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Every Voice Counts: Becoming a Citizen and the Importance of Voting: The Immigrant Experience
October 27 @ 6:30 PM - 7:30 PM EDT
What can we learn about how people have secured equitable political representation in the United States by examining case studies from Lowell’s past and present?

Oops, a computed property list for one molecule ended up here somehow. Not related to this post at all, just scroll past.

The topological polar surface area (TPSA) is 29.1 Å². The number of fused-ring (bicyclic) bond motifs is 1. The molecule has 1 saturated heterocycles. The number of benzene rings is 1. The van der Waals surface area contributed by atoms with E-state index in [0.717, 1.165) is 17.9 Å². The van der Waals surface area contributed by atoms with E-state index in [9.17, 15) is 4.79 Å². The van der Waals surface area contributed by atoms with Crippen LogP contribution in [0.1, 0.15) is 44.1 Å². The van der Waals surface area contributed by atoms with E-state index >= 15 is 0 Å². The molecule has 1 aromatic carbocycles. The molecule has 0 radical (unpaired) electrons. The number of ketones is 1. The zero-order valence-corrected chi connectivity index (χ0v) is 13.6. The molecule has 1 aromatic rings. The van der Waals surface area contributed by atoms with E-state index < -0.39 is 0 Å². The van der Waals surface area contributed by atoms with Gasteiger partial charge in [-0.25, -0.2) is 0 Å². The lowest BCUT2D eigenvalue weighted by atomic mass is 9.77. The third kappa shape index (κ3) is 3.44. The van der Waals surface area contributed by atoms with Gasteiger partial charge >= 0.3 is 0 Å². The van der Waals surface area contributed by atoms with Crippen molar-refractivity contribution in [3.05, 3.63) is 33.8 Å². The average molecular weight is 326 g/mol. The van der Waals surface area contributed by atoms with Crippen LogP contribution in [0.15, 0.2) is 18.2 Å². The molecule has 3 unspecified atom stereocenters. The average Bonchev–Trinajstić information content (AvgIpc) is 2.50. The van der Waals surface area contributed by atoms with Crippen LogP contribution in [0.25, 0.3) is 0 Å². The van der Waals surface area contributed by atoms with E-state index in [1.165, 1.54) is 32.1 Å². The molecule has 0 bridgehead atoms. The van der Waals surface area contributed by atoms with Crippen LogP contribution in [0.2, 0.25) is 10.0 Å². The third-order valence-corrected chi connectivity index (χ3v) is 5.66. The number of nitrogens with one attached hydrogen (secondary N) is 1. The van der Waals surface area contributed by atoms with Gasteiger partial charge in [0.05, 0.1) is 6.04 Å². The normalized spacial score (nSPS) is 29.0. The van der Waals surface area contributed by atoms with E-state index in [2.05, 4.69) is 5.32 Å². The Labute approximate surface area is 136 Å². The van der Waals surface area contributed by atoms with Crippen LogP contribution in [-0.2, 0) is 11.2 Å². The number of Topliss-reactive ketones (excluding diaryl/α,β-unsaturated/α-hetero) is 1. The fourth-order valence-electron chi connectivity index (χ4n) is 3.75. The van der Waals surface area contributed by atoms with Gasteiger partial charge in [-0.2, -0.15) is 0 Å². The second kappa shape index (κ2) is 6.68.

Find out by participating in the Tsongas Industrial History Center’s webinar series for educators that explores how underrepresented communities have fought for equitable representation and overcome barriers to civic participation. In each webinar, historians and educators share content on a civics topic and discuss how to adapt it for the classroom. Each session includes companion primary documents and writing prompts.In the early years of the United States, residency and citizenship laws on voting varied by state. Up until the 14th Amendment in 1868, which guaranteed citizenship to all people born or naturalized in the U.S. and paved the way for citizen-only voting, laws were still inconsistent. Therefore, immigrants have not always had a voice in the electoral process or been able to run for office. Immigrants who become naturalized citizens are granted full participation in the civic life. How does the naturalization process work? Why is citizenship so important to immigrant communities? Chiara St. Pierre (International Institute of New England) will discuss the immigrant experience and the process they go through to become a United States citizen.